Below is the abstract for “End-Running Warrants: Purchasing Data under the Fourth Amendment and the State Action Problem,” available for download on SSRN.
Rather than obtain warrants, law enforcement and intelligence agencies now purchase mass datasets of precise geolocation information from third-party brokers. These location data reveal the most intimate aspects of our personal lives: our political beliefs, religious associations, sexual preferences, private activities, and much more. The limited scholarship on this topic suggests that whether the government must obtain a warrant to purchase these sensitive but commercially available data turns solely on whether users have a reasonable expectation of privacy in these records. But this Note suggests that this (albeit necessary) privacy analysis misses the crux of the controversy.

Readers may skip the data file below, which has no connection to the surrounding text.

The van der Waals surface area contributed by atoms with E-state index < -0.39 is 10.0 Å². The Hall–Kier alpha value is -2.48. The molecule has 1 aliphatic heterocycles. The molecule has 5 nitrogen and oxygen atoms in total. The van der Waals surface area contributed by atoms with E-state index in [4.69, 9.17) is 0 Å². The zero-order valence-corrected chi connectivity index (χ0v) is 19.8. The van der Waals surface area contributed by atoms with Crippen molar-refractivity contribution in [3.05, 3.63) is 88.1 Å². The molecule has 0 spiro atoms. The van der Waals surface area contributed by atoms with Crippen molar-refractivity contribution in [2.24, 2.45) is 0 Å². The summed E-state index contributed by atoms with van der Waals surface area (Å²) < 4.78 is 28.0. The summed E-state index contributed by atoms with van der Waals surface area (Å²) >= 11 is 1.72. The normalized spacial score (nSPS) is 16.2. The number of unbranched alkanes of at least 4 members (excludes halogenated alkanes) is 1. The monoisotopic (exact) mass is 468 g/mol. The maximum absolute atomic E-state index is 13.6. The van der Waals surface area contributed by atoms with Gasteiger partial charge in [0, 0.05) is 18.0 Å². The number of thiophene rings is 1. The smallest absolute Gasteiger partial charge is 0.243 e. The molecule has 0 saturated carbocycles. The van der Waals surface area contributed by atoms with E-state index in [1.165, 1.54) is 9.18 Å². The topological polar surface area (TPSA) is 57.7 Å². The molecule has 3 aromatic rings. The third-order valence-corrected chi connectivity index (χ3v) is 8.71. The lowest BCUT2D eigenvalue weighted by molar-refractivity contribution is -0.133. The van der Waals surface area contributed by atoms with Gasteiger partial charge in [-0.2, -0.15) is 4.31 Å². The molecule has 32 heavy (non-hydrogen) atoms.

The Fourth Amendment regulates unreasonable government action, yet privacy proponents and defenders of the practice alike have neglected to analyze whether a purchase is a government search that independently violates a reasonable expectation of privacy. This Note––the first comprehensive examination of data purchases under Fourth Amendment privacy and state action doctrine––establishes that a government purchase is not a search. Nor does the purchase convert service providers or brokers into state actors. As a result, Fourth Amendment doctrine does not regulate a government purchase of sensitive geolocation data. This surprising but inescapable conclusion underscores the urgent need for Congress to pass legislation to regulate private sales and market transactions of these data in the first place––to prevent foreign actors and other companies from getting their hands on our sensitive data, and to revive the foundational promise of the Fourth Amendment.